Even if the weather doesn’t stay sunny, the music will with Rebel Soul’s Positive Vibrations and Africa Oye on the horizon, Getintothis’ Zach Jones looks at the diverse jewel in Liverpool’s crown.
As sunshine toasts the streets of the city, Liverpool readies herself to host the perfect aural accompaniment. You would think an island sat between the Atlantic and North Sea, just west of Viking Norway would be an odd place to find calypso, reggae, dancehall and ska. But as British artists like, The Skints, Imperial Leisure and Hollie Cook dominant the reggae and ska scene worldwide, Britain readies herself for a new generation of soulful dazing and sunny melodies.
Liverpool is no exception, with this year already seeing Hellcat Records’, The Interrupters grace a sold out O2 Academy. With an impending performance from Black Uhuru at the Kazimier, it seems the big names are pulling their weight in a city brimming with love for the music.
But it’s not just the veterans making their yearly rounds, youngsters are picking up a microphone and joining in. Bolshy, The Fire Beneath The Sea and Old Radio are just a few of the names emerging from the city. Bringing with them positivity, melody and enough quality tunes to earn themselves slots at some of the UKs biggest gatherings, Blackpool’s Rebellion and the crazed city of Boomtown.
It’s an organic music scene that has continued to grow, where DJ’s and bands alike take influence from Reggae music, creating their own brand, sound and scene. Where dead blends set themselves to create noisy ska influenced hardcore, Rub a Glove’s DJs would rather add a 160 drum beat and swirling basslines. We’re lucky enough to be surrounded by a city where these worlds meet, punk meets jungle, dancehall meets ska and the positivity, energy and love for it brings them together.
Where the UK has been gaining the attention of the world for the political xenophobia that has been growing in the run up to the election, many fear diversity in the country is threatened. With aggressive attacks by far right groups, the austerity of the last five years has led to a misplaced scapegoating of the ‘non-british’. Where I would have a huge issue trying to describe to you what this model citizen the far right want is, little thought has been given to the impact that this xenophobic fascism has on culture.
It’s about time we stopped degrading the name of immigration and instead celebrated it. Without immigration none of us would be in this country anyway, it’s a fucking island. But with the spread of Islam came the gift of the guitar, from Asia came the accordion and from Ancient Egypt the tambourine. I guess Bez has more to owe them than he initially thought.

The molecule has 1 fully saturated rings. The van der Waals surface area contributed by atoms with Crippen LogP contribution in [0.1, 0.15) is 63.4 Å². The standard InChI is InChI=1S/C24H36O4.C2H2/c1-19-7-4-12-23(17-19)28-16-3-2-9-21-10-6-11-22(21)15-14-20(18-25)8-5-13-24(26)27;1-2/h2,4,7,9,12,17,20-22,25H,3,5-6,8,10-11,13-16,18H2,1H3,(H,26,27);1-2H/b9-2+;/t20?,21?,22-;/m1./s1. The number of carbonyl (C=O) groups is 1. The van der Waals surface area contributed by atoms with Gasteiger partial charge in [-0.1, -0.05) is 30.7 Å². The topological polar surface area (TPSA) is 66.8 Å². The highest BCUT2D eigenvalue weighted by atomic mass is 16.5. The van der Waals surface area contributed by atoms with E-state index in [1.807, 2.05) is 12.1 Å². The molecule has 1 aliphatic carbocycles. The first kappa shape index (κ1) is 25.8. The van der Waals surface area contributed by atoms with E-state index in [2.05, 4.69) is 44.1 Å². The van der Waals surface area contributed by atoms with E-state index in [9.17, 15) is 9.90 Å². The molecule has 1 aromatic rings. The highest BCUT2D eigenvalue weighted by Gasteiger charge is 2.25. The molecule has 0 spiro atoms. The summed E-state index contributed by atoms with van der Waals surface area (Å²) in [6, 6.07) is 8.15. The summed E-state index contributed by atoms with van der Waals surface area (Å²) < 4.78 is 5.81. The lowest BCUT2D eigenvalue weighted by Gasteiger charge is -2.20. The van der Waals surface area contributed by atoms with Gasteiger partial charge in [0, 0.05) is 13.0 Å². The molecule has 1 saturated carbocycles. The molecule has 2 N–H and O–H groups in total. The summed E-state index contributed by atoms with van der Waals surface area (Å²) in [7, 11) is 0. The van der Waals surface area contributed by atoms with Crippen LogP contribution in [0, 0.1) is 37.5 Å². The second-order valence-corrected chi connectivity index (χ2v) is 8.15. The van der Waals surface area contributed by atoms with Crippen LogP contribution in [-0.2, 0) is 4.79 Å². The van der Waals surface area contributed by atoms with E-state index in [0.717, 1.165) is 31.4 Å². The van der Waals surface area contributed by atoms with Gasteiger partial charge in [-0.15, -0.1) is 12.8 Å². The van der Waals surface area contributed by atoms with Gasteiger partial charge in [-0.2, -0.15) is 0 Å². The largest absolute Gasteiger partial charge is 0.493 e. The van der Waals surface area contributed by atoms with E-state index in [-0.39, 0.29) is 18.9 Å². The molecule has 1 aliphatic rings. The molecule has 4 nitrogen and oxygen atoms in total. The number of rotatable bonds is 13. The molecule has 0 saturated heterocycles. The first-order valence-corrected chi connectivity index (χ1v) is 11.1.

But it doesn’t take a genius to see that our culture, our art and our music thrives on new sounds, new ideas and influences. Immigration is a catalyst for this, napalm for the creatives. Would we ever have had Madness, The Specials, The Selector or The Clash without Caribbean immigration?
But out on the streets of Liverpool, you would never guess that this turbulent political climate is happening. Where the suits in Westminster may bicker about immigration controls and speak of people as statistics, in the city the people take control into their own hands.
Only Liverpool can say it host the UKs largest celebration of African culture every year, and this year’s Africa Oye will be no different. Whether it’s Soul or Soukous, Afro Cuban or Acoustic music you love, Africa Oye has it to offer. Bringing Omar, Gordon Masiala, Derito and BKO Quintet to Sefton Park on 20-21 of June this year. It is one of those rare parts of the city that really helps to tell the naysayers, that Liverpool isn’t just about Soundcity, The Beatles and Mathew Street. There is a whole host of artists, promoters and gig goers within the city, engaging in the wide range of music many never get a chance too. Gone are the days of making a punk band because you wanted to be a punk, being a mod band because you’re a mod. We live in a city where the ska punks are Djing samba beats, and no one has clue what Phuxubtlety is.
But perhaps the team flying the biggest flag for tidal wave of new talent emerging from the Mersey is Rebel Soul, and their annual Positive Vibrations event. Now in its third re-incarnation, Positive Vibrations will be taking over Constellations on Saturday 13 June, a week before Africa Oye.
Bringing together sound systems and live bands, performance poetry to record stalls, Positive Vibrations is exactly that, a celebration of positivity within Jamaican music.
With Ska heavy weights King Porter Stomp headlining alongside Conscious Youth, Bolshy, Cut Capers, Samsara and Jeramiah Ferrari, the line up couldn’t be stronger. But there is more to these events than just the line-up. As I said, this is a celebration. Tough times make for good music, and five years of austerity seems to have done that. We’re surrounded by incredible talent taking from the best parts of our culture. Celebrating and embracing, rather than turning on one another.
People come together in our city every year and host these incredible events to not just commemorate and respect cultures from around the globe, but to enjoy them as well. That’s the bottom line here, because ultimately there so much to explore in the world, that all xenophobia does is limit you. We’re lucky in Liverpool to have one united music and art scene, regardless of gender, class, ethnicity or your favourite member of Steps. Love music, Hate Fascism.
If you’re interested by some of the events mentioned this article, catch them here:
Positive Vibrations Volume 3
Feat: King Porter Stomp, Cut Capers, Bolshy, Conscious Youth & more
June 13 – 14 – Constellations – 14:00 – 02:00
Feat: Omar, Gordon Masiala, Derito, BKO Quintet & more
June 20 – 21 – Sefton Park – 12:30 – 21:30